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[Rails] Validation in Model rather than Controller

 
Gregg Bolinger
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I am sure this has probably been discussed to death in the Rails circles, but since I am not in those circles, I thought I'd ask for some clarification. Why did Rails place validation within the Model objects rather than in the Controller?
 
Guy Allard
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Gregg - I do not know 'why'. It will be interesting to see who chimes in with what further input.

Validation can be invoked anywhere you have a model object available, e.g.:



You can certainly use valid? in a Controller.

I use ActiveRecord in 'batch' (command line, outside of Rails). I suppose I could look at this in an MVC light, but tend not to think of the design like that. It does seem very convenient to have the validation infrastructure available.

Guy
 
Lasse Koskela
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Originally posted by Gregg Bolinger:
Why did Rails place validation within the Model objects rather than in the Controller?
I'm not the original author of Rails but here's why I think they might've done what they did.

Putting the validation logic into the controller would violate object-oriented design principles of putting logic where the data is. In the case of validation, the data is the model object's fields and logic that revolves around that data should reside in the model object. In other words, the concept of "valid" should be embedded into your domain model rather than being mixed into your application logic.
 
Gregg Bolinger
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Originally posted by Lasse Koskela:
I'm not the original author of Rails but here's why I think they might've done what they did.

Putting the validation logic into the controller would violate object-oriented design principles of putting logic where the data is. In the case of validation, the data is the model object's fields and logic that revolves around that data should reside in the model object. In other words, the concept of "valid" should be embedded into your domain model rather than being mixed into your application logic.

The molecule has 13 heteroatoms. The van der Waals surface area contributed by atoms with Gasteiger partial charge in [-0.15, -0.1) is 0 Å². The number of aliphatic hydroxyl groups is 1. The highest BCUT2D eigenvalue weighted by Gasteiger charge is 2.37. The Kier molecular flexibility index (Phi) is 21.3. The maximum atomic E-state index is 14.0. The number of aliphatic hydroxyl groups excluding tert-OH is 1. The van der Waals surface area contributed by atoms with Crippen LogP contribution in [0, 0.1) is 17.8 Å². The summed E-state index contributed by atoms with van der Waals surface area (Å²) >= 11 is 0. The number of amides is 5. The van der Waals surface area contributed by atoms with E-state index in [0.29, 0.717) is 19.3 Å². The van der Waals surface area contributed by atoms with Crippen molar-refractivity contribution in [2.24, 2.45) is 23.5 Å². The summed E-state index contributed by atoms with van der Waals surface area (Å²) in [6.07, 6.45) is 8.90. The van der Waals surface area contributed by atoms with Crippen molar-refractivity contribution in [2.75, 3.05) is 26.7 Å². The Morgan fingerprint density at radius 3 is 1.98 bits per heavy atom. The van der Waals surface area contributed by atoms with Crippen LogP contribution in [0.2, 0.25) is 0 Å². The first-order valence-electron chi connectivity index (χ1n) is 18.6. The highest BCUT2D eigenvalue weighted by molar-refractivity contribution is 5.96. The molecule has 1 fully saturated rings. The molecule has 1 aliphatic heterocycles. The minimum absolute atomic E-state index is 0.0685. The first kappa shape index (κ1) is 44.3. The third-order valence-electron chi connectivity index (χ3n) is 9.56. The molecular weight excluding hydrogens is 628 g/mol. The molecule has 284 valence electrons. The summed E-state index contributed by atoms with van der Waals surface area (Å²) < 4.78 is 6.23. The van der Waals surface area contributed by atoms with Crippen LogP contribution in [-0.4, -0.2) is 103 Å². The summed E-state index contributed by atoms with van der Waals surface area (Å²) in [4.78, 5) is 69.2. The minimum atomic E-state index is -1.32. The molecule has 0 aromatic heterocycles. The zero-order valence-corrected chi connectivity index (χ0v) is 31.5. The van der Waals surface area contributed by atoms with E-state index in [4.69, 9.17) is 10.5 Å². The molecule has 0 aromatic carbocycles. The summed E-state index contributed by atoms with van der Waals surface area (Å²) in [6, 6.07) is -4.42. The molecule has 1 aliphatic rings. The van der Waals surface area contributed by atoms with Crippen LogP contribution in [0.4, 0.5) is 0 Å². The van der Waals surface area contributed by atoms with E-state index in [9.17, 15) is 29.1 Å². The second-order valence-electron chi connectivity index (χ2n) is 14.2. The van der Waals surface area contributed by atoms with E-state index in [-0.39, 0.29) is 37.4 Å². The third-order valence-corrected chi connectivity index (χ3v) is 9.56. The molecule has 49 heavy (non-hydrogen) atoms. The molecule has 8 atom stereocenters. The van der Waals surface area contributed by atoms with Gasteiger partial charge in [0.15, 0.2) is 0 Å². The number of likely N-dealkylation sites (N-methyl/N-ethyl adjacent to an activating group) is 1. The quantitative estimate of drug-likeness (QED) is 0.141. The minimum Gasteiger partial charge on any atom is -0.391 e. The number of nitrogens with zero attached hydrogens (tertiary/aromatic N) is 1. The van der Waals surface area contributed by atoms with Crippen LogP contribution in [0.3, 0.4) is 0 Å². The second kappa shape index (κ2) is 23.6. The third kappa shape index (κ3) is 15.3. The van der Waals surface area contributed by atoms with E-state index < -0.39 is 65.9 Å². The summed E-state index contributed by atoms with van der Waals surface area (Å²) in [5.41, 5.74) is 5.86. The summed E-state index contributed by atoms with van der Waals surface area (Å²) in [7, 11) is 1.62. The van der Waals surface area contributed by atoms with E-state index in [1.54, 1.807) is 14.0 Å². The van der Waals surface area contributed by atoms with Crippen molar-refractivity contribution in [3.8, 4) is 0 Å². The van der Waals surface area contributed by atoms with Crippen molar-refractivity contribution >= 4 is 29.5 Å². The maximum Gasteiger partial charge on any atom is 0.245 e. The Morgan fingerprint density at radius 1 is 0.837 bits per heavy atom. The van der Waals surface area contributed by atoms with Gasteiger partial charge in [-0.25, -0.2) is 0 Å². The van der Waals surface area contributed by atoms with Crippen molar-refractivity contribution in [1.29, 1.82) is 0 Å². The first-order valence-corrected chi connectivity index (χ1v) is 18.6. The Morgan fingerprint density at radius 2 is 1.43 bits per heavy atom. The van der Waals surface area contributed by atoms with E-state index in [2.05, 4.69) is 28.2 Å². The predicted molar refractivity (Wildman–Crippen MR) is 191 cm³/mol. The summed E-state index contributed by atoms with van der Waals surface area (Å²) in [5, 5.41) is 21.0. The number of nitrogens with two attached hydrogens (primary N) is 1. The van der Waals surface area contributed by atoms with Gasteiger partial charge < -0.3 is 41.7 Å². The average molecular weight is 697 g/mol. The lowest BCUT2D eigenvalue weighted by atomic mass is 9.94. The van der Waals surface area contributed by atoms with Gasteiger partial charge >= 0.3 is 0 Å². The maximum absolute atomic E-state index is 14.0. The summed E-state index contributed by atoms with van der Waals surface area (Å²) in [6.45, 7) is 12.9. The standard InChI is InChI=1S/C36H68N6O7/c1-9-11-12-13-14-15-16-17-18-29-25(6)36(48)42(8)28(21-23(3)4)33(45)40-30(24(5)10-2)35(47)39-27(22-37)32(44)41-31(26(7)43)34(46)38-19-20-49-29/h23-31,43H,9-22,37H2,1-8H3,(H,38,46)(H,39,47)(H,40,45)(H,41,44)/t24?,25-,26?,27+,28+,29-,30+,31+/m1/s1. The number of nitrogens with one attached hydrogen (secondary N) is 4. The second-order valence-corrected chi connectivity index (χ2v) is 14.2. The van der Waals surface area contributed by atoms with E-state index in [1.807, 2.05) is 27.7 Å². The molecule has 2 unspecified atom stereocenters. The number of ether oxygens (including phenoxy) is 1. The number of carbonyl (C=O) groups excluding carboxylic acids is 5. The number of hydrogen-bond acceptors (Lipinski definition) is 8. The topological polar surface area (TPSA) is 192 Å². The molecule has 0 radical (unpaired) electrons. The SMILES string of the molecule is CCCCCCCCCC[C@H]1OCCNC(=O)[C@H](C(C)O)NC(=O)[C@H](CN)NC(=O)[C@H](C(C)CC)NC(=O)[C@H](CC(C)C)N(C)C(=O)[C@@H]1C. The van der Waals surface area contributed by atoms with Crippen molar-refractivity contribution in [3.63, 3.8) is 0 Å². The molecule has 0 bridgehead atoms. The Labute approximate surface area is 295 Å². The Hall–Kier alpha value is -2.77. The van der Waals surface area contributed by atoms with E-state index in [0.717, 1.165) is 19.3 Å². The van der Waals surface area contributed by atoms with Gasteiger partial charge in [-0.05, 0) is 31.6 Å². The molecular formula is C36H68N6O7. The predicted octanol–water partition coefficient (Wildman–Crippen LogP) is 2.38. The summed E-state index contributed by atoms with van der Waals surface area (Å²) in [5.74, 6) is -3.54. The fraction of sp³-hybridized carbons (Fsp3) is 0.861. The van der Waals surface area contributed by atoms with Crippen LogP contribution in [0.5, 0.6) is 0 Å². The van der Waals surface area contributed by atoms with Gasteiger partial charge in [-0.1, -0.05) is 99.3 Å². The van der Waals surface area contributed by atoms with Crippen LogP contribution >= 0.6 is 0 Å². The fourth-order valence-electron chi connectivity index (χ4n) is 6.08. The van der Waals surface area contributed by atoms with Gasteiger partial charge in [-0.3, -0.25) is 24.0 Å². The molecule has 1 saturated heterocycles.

That makes sense Lasse, thanks. My only argument against this (which might also be why a lot of JEE Frameworks don't follow this pattern) is that you tie your domain objects into a specific framework.

Now, before you scream and yell, I do realize that Rails is all we are talking about here. So there isn't a valid concern. You use rails, you are tied into Rails and there really isn't another framework you would want to port your model objects to, well...

From java's perspective though, it seems it might be difficult to follow this design. For example, if I were to put validation logic in my domain objects when developing an application using Stripes, then my domain objects have Stripes specific code (annotations). If I were ever to move my domain objects to a different framework for whatever reason I would need to remove and/or replace this logic with another framework's specific form of validation. I believe this is why we usually find validation in JEE apps either in the controller itself (Stripes) or separated completely and handled by the controller (struts). And then there is always the odd case of putting validation in the JSP (JSF). Ugh!
 
Lasse Koskela
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I think I agree with what you said about coupling your domain objects to the framework in the context of some specific web frameworks.

However, I don't know that it cannot be done without such coupling.
 
Gregg Bolinger
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Originally posted by Lasse Koskela:
I think I agree with what you said about coupling your domain objects to the framework in the context of some specific web frameworks.

However, I don't know that it cannot be done without such coupling.


I believe there is a JSR that has something to do with a standardized validation mechanism that frameworks would take advantage of. Something like Hibernate Validate but in the CORE JRE and/or JEE. I'll see if I can dig it up.
 
Guy Allard
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You are looking for JSR303 I imagine.
 
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